Maybe we have our seemingly endless backwoods to thank or the fact that the sun goes down before 5 pm half the year up here. No one plays werewolves better than Canadians (our apologies, Joe Manganiello). Halifax born and bred actor Steve Lund is latest Canuck to sink his teeth into the sci-fi wolf-man role. Starring opposite Smallville‘s Laura Vandervoort on this winter 2014’s Bitten on Space, Lund plays Nick Sorrentino, a werewolf coping with everyday supernatural problems (while Vandervoort plays Elena Michaels, the first female werewolf in history who’s got identity problems all of her own). They had us at “werewolf.” We caught up with funnyman Lund to find out more about his acting career, his one-time hockey dreams and his favourite places in Toronto.
Tell us a bit about yourself. What should people know?
I’m your quintessential East Coaster: friendly, social, enjoy having a few suds with some buds, hold the door for old ladies – if you punch me in the face I’m likely to say “sorry”. I’m very proud of my Bluenose roots and I am very blessed to have been raised in an area of the world that supports big dreams and humble heroes. I’ve always felt that I could do anything I wanted when I was growing up. One of the main reasons I decided to become and actor was because when I starting asking my friends and family what they thought about the idea, the response was so overwhelmingly in favour of it – that I had no choice!
When did you know acting was what you were meant to do?
Although a potential career in hockey took much of the focus away from being a performer when I sprouted like a mutant weed in my early ages, it was when I played “Bonzai” the hyena in the grade 3 production of The Lion King that I knew. We had a music teacher, Mme. Chaisson that really encouraged us to let our wild side out and I took full advantage of this. The play itself was a masterpiece (I’m sure a home video version exists if anyone’s interested) and no detail was spared. I never felt quite as at home in the hockey rink, as I did while performing, and that dream never died.
What was your first job as an actor?
My first job was filming a web series in Yukon Territory called Yukonic! (See what they did there?) where another guy and I played filmmakers from Vancouver on a location scout all over the territory, and unexpectedly being taken on a wild treasure hunt. It was the thrilling, chilling and fulfilling. Recreating iconic movie scenes including an homage to The Shining that saw me chasing my friend maliciously through a maze in -40 C and 3 feet of snow, was incredible. As a first job, I couldn’t have asked for a more ideal situation. I owe so much to those wonderful people who took a chance on me. I like to think I found the reward in my very own treasure hunt. Yeah that’s right, I said that!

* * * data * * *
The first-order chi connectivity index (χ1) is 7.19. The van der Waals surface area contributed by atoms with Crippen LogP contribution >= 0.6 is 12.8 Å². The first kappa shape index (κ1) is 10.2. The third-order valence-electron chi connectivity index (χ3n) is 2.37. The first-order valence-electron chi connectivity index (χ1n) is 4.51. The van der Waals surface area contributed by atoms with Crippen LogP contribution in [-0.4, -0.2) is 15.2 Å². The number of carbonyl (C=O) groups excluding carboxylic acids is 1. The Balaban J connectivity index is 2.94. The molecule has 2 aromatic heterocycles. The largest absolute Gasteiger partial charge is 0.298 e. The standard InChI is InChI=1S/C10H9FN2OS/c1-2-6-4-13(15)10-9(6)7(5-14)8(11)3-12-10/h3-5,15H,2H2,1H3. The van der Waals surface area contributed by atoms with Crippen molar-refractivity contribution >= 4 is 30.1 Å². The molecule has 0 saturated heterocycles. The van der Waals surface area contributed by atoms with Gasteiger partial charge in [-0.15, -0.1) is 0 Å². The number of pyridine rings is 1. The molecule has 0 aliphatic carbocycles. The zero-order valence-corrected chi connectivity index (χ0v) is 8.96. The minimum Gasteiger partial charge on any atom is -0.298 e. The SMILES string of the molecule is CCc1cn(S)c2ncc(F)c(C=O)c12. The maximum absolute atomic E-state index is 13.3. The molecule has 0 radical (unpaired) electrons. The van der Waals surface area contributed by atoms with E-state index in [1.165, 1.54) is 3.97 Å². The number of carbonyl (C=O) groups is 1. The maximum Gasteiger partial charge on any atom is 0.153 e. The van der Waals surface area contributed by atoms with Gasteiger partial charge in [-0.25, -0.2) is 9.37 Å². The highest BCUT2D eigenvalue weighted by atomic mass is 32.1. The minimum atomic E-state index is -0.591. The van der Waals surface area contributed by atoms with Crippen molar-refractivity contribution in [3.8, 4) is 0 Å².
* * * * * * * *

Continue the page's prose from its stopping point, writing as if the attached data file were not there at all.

What are the biggest challenges and best rewards about being an actor vs. being a hockey player?
The rewards you get as an actor certainly have a different effect on you than those you get as a hockey player. A slap in the pants or a tap on the helmet, pales in comparison to that feeling you get when you’ve truly created an organic moment on stage or screen. Evoking a chemical, emotional reaction in somebody who has just watched you bare your heart and soul to convey a message, is the single greatest thrill I’ve experienced to date. My comment card at Canada’s Wonderland might say different but regardless… Expression is the healthiest practice I’ve adopted, and I hope to continue to get paid for it for the rest of my life!
What was the best part about filming Bitten?
The fight scenes. I had a problem when I was young, being a big kid every single “play date” I ever had resulted in one of two outcomes: 1) something broken in the house or 2) the other kid crying. Finally I get to wile out and play fight with professionals and it’s awesome. Our stunt coordinator and team are the most gracious, fun-loving people I’ve ever worked with and they created a safe environment for big kids like me to play and break stuff.
What’s next for you?
I’m auditioning, searching for that next role, writing, trying to procure furniture for my new apartment (got any?) and doing interviews with wonderful media outlets (know any?). I just returned from NYC where my cast mate Michael Xavier and I were taking classes and seeing shows and eating foods. I plan on returning next chance I get. Other than that, it’s home for the holidays to see the lovely family and friends back in Halifax! There’s only a few places on earth that have lobster for Christmas dinner.
What are 3 things that you can’t live without?
Tim Horton’s, The Montreal Canadiens, and a wide array of shoes.
Finish this sentence: I love Toronto because…
It has something for everyone. If you don’t like one place, hop one street over. You’re bound to find a niche. I have a great story to tell every day in this city. I take it all in all day. It’s full of life, diverse life, all thrown together in a harmonious jambalaya. I’m happy to call this place home for now. I always tell people before they move here (and I’ve swayed many) “If Toronto is half as kind to you as it’s been to me, you’ll love it.”
What’s your favourite restaurant and why?
Khao San Road. It’s just foolish food. Vibe is super rad. Music rules. It’s tough to get in, but worth the wait. One time I got my car towed just outside while I was entertaining some visiting Haligonians with some delicious curries, and I was so satisfied from the meal that I was completely unphased. In a way, I paid $300 for that meal, #worthit.
What products are always in your grooming bag?
An embarrassing abundance of hair product, L’Oreal Men face creams, beard trimmer because I’m still milking the stubble look, and my old faithful Swiss Army cologne.
Check out the trailer for Bitten here: